Thoughts and Aphorisms

   Most Capital

   Here or for the last exercise book (if it already contains the same idea it would be much better like this as a nice end to the phrase).

   Already we may no longer be able to recall practical or day to day facts, forget urgent replies, even be unable to find the correct word to describe something, the name  of a certain person, but we can still allow our thoughts to play over the highest summits. The mind is like those mountainous regions where the peaks still glow while the valley is in shadow. Doctors too, are they not quite wrong to take so much account of the lucidity of the mind in making their prognosis about it. It would be better for them to see if we can pronounce certain words correctly and at will. We might be the envy of all and, brought low by death, be already much pitied. The consolation - is that the progressive tide of death, coming from high or low, is like an injured man lying on the ground, and what we hold onto, if not to the very end at least for the greatest length of time, is that which is most beautiful, the contemplation of heaven.


   Literature too is a sacrificial lamp which consumes itself that it may give light to those that follow after.

   A work of art in which there are theories is like an object with the price tag left on it.

   Art is not the fruit of a conscious choice but a collaboration between religious ideas and the love of things.

   Aesthetic  pleasure is that which accompanies the discovery of a truth.

   Is the work of art not in the hidden rhythm - all the more vital in that we do not perceive it ourselves - of our soul, just like the sphygmographic readings that automatically calibrate the pulsations of our blood?

   ... This reaction of local materials on the genius who makes use of them and to whom it gives more vigour does not make the work any less individual and be it the work of an architect, a cabinet-maker or a musician, it does not reflect any less minutely the subtle features of the personality of the artist, simply because he was forced to work in the burr-stone of Senlis or the red sandstone of Strasbourg, that he has respected the knots particular to ash, that he has taken into account in his composition the resources and the limitations, the sonority, the possibilities of the flute or the viola.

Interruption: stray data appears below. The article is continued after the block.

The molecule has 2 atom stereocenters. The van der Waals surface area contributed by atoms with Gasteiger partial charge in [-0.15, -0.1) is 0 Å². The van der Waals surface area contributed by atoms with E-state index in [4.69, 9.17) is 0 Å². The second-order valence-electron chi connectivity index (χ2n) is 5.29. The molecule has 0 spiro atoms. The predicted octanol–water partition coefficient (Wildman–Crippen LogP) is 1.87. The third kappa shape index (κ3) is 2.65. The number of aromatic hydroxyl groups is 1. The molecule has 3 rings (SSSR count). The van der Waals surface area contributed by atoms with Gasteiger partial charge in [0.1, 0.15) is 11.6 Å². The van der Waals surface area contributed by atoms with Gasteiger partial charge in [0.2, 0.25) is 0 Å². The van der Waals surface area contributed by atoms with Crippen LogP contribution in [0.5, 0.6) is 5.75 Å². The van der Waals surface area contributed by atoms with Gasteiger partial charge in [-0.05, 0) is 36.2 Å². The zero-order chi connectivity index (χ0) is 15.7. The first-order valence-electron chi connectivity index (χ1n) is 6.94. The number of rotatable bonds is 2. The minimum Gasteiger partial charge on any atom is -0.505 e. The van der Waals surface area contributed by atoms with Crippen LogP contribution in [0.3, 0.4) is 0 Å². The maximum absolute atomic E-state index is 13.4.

The world was not created only once, but as often as an original artist has appeared.

   The artist does not invent, he discovers.


   Love - and consequently fear - of the crowd being one of the most powerful motivations among all men, be it that they seek to please others or surprise them, be it to let them know that they feel contempt for them, with the recluse, even in absolute claustration up to the end of his life, frequently having at its source a profligate love of the crowd that brings him to a quite different sentiment, that, being unable to obtain the admiration of the concierge when he goes out, of passers-by, of the coachman waiting outside, he prefers never to be seen by them, and thereby to renounce any activity that makes it necessary to go out.


   The individual is bathed in something more universal than himself. Consequently parents do not only supply those habitual gestures which are the traits of facial appearance and the voice, but also certain ways of speaking, certain consecrated phrases that almost unconsciously in their intonation, almost as deeply, indicate along with them the origin, the source of life.

   Even mentally, we depend on natural laws more than we know and our mind possesses in advance like a fixed cryptogram, like some grass-like plant the particulars that we think we are choosing. But we only grasp secondary ideas without understanding the initial cause (Jewish race, French family etc.) which have necessarily produced them and that we manifest at the chosen moment. And perhaps, when some of them appear to us the result of deliberation, others of imprudence in our hygiene, we take after our family, like papilionaceous plants the form of their seeds, as much in the ideas with which we live as the illnesses from which we die.

   Printed in Les Nouvelles littéraires, artistiques et scientifiques, 25 July 1936. No source is given other than that they are from an at the time unpublished manuscript.


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Created 10.11.17